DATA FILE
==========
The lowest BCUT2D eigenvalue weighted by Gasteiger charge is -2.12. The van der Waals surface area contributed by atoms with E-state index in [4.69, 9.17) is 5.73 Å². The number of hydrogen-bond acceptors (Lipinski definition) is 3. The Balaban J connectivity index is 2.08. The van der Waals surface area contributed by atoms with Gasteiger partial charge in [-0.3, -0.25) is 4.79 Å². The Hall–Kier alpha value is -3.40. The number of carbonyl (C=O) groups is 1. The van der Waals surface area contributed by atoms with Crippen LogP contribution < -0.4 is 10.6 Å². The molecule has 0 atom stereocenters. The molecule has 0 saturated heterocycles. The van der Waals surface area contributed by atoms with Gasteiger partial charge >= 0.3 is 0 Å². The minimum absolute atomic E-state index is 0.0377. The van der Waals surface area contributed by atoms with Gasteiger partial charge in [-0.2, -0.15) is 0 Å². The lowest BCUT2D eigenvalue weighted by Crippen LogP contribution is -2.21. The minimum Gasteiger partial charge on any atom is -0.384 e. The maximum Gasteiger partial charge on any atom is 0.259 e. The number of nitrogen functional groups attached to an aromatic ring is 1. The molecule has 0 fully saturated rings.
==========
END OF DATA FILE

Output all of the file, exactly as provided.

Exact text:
The lowest BCUT2D eigenvalue weighted by Gasteiger charge is -2.12. The van der Waals surface area contributed by atoms with E-state index in [4.69, 9.17) is 5.73 Å². The number of hydrogen-bond acceptors (Lipinski definition) is 3. The Balaban J connectivity index is 2.08. The van der Waals surface area contributed by atoms with Gasteiger partial charge in [-0.3, -0.25) is 4.79 Å². The Hall–Kier alpha value is -3.40. The number of carbonyl (C=O) groups is 1. The van der Waals surface area contributed by atoms with Crippen LogP contribution < -0.4 is 10.6 Å². The molecule has 0 atom stereocenters. The molecule has 0 saturated heterocycles. The van der Waals surface area contributed by atoms with Gasteiger partial charge >= 0.3 is 0 Å². The minimum absolute atomic E-state index is 0.0377. The van der Waals surface area contributed by atoms with Gasteiger partial charge in [-0.2, -0.15) is 0 Å². The lowest BCUT2D eigenvalue weighted by Crippen LogP contribution is -2.21. The minimum Gasteiger partial charge on any atom is -0.384 e. The maximum Gasteiger partial charge on any atom is 0.259 e. The number of nitrogen functional groups attached to an aromatic ring is 1. The molecule has 0 fully saturated rings.